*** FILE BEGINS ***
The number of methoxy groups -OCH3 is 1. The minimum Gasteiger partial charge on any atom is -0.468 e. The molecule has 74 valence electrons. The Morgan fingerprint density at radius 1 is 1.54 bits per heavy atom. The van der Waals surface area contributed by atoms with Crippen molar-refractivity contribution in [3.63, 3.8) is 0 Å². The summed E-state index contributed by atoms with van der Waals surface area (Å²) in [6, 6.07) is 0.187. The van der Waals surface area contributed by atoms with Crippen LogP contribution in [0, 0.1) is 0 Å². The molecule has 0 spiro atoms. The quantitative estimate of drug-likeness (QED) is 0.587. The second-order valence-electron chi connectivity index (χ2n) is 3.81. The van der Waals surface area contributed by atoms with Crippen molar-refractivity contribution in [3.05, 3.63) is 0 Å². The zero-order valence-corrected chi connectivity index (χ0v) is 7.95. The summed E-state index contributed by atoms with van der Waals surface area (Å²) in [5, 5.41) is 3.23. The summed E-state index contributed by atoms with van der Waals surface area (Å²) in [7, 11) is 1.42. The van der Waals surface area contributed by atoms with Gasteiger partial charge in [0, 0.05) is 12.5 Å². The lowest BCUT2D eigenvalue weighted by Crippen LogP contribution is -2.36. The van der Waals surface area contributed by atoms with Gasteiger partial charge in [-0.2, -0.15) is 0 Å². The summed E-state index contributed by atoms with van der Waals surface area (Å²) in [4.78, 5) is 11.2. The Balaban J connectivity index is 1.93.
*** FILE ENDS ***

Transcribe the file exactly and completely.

The number of methoxy groups -OCH3 is 1. The minimum Gasteiger partial charge on any atom is -0.468 e. The molecule has 74 valence electrons. The Morgan fingerprint density at radius 1 is 1.54 bits per heavy atom. The van der Waals surface area contributed by atoms with Crippen molar-refractivity contribution in [3.63, 3.8) is 0 Å². The summed E-state index contributed by atoms with van der Waals surface area (Å²) in [6, 6.07) is 0.187. The van der Waals surface area contributed by atoms with Crippen LogP contribution in [0, 0.1) is 0 Å². The molecule has 0 spiro atoms. The quantitative estimate of drug-likeness (QED) is 0.587. The second-order valence-electron chi connectivity index (χ2n) is 3.81. The van der Waals surface area contributed by atoms with Crippen molar-refractivity contribution in [3.05, 3.63) is 0 Å². The zero-order valence-corrected chi connectivity index (χ0v) is 7.95. The summed E-state index contributed by atoms with van der Waals surface area (Å²) in [5, 5.41) is 3.23. The summed E-state index contributed by atoms with van der Waals surface area (Å²) in [7, 11) is 1.42. The van der Waals surface area contributed by atoms with Gasteiger partial charge in [0, 0.05) is 12.5 Å². The lowest BCUT2D eigenvalue weighted by Crippen LogP contribution is -2.36. The van der Waals surface area contributed by atoms with Gasteiger partial charge in [-0.2, -0.15) is 0 Å². The summed E-state index contributed by atoms with van der Waals surface area (Å²) in [4.78, 5) is 11.2. The Balaban J connectivity index is 1.93.